The consequence of this reduction of philosophy is clear: it is nothing but a fanciful discourse that narcissistically indulges itself in the “problem” of its own self-legitimation as a self-sufficient discipline, totally in blind of the fact that socio-historical reality has moved on and philosophy as a discourse on truth is no longer needed (science gives us the truths we need). For the pragmatist, philosophy is a thing of the past. This of course means that it no longer has any direct effect or import on our daily existence.((Most of us in advanced capitalist society do not talk about the “truth” of things within the context of culture. Rather, we speak in terms of plural, subjective perspectives and infinite subjective opinions (the classical opposition of truth and doxa does not mean anything for us anymore). Society, at the level of its dominant cultural formation, largely exhibits a post-philosophical orientation.))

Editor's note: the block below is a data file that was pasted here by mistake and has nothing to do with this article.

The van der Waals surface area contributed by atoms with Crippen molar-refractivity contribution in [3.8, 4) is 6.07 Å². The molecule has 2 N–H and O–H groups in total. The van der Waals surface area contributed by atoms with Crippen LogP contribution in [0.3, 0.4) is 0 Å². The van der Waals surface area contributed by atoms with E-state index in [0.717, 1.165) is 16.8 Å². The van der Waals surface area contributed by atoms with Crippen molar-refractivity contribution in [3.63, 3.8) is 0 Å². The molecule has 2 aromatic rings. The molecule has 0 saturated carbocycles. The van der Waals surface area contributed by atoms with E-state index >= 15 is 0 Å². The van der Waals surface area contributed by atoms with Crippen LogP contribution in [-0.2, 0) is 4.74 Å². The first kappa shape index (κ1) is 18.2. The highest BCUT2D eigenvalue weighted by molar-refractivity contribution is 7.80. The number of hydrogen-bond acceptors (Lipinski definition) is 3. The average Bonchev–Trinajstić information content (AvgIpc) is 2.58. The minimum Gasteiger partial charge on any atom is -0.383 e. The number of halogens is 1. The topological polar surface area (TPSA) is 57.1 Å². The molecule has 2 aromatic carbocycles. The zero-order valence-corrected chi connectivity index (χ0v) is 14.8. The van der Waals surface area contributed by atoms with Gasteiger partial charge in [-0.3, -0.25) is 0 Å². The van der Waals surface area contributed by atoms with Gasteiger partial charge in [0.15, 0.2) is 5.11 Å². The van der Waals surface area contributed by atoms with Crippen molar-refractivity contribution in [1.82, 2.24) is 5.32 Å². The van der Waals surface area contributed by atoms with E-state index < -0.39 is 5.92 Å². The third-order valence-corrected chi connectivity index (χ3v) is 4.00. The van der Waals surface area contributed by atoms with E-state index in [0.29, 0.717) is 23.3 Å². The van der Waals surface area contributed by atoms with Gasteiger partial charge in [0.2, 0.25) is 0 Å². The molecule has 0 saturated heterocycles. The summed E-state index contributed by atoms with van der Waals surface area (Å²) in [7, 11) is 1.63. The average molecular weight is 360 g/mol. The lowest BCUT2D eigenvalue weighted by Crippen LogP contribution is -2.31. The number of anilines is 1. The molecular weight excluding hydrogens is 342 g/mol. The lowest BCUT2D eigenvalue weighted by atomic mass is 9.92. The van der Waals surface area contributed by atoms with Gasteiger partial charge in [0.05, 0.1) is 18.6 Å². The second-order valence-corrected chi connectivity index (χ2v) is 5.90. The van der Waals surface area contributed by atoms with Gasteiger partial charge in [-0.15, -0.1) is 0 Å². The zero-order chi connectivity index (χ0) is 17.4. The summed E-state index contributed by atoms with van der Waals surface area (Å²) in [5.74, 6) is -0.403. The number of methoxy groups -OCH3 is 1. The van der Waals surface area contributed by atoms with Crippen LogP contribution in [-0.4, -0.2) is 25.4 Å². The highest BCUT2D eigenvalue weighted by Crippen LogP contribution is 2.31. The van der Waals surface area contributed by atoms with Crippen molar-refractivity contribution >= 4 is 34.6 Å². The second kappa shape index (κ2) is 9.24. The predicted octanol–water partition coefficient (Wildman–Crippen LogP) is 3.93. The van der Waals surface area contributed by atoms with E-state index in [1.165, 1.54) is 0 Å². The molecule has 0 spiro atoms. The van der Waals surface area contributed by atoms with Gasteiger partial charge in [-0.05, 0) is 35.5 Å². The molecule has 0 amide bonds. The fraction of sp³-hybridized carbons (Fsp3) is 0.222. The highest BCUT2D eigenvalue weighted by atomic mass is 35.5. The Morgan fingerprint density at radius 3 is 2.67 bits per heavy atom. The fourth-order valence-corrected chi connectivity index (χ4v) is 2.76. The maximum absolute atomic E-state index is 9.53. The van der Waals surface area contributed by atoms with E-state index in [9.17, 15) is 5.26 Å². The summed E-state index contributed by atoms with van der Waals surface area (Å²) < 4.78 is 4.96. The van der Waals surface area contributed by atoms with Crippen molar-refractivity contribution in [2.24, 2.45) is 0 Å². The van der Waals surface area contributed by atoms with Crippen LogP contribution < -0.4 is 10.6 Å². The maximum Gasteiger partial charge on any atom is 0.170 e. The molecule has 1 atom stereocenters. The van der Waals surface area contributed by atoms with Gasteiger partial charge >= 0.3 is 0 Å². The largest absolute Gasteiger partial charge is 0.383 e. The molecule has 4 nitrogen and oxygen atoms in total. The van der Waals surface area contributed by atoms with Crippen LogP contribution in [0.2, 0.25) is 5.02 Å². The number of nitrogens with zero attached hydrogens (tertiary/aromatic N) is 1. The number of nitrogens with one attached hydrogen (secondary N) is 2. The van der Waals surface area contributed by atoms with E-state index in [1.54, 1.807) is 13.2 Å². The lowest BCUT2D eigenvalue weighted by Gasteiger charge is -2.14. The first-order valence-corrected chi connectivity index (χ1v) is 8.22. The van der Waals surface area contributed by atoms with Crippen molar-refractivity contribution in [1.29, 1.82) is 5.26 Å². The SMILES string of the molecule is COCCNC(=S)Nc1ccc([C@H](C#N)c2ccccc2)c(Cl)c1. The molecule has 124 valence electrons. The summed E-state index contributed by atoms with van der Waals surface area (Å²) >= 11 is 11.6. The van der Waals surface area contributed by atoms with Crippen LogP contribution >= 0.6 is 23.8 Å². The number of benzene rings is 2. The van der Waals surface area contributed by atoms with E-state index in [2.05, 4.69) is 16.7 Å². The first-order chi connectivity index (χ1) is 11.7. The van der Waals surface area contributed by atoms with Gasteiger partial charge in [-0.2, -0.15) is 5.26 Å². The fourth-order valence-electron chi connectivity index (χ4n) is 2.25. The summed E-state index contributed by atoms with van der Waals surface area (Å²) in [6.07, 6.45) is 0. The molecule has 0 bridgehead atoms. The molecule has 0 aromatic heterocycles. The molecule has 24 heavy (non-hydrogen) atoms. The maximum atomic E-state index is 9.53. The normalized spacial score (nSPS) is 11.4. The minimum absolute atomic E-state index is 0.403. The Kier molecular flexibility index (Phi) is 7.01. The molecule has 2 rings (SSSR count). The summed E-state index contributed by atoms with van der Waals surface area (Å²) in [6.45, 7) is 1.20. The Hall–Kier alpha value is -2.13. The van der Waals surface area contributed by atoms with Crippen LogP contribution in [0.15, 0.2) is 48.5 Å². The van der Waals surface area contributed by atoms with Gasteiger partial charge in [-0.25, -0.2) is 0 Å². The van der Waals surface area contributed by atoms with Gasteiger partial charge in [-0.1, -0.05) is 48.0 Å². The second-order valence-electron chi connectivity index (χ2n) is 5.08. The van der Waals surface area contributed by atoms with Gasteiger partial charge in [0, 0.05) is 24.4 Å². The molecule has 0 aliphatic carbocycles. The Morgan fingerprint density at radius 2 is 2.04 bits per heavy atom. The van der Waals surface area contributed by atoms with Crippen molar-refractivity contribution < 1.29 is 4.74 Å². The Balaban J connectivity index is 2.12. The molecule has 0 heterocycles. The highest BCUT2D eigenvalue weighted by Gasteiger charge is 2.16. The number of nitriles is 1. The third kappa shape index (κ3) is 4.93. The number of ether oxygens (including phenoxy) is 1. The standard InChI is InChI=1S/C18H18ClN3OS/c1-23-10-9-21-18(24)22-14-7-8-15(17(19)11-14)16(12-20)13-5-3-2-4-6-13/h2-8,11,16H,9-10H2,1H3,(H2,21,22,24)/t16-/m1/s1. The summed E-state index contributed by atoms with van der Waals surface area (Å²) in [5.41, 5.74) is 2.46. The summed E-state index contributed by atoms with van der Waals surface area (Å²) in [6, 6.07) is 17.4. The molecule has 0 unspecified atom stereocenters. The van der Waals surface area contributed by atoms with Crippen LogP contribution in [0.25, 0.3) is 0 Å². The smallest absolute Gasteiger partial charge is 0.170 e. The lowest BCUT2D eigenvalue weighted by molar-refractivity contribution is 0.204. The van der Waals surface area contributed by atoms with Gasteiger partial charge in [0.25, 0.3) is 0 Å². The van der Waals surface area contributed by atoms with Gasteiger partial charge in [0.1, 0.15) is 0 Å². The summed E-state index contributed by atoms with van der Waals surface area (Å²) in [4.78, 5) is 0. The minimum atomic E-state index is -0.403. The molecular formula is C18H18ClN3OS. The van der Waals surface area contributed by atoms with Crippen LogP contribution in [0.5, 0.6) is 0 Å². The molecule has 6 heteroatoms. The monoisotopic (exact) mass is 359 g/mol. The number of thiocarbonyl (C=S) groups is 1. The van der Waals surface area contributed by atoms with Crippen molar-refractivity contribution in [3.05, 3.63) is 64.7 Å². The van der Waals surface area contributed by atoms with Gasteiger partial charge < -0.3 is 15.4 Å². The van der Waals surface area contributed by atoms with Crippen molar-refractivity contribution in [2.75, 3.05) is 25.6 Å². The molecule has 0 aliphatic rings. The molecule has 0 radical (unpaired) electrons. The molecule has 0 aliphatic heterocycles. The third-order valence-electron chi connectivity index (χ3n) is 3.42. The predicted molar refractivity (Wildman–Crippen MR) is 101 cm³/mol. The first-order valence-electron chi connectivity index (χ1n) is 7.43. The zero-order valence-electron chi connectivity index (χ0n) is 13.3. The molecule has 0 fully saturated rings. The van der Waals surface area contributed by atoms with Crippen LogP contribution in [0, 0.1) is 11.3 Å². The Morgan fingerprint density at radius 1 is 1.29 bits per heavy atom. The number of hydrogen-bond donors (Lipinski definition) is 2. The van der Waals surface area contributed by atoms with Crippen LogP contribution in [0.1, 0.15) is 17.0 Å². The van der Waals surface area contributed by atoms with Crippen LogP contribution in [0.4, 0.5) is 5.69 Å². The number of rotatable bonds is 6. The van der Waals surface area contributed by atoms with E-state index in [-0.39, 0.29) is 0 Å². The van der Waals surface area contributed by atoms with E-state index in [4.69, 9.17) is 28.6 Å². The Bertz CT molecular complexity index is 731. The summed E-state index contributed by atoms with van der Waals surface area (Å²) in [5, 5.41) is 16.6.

In place of this eradication of philosophy’s pretences, pragmatic action performs a kind of revivified “return” to finite and actual reality, that is, to the concrete, immediate present (the here and now). This has allowed pragmatism to become a one-dimensional ‘crisis management’ tool offered by the sector of the professionalization of post-philosophical theory; bureaucratic institutions such as municipal governments increasingly take recourse to such tools whenever real, complex social problems arise. Pragmatism boils social problems down to their most elementary units, thus covering over the complex network of inter-related issues that constitute a problem. This distillation allows bodies such as the above-mentioned municipal governments to act “swiftly” and “efficiently” (which often simply means the rapid pacification of a tense situation).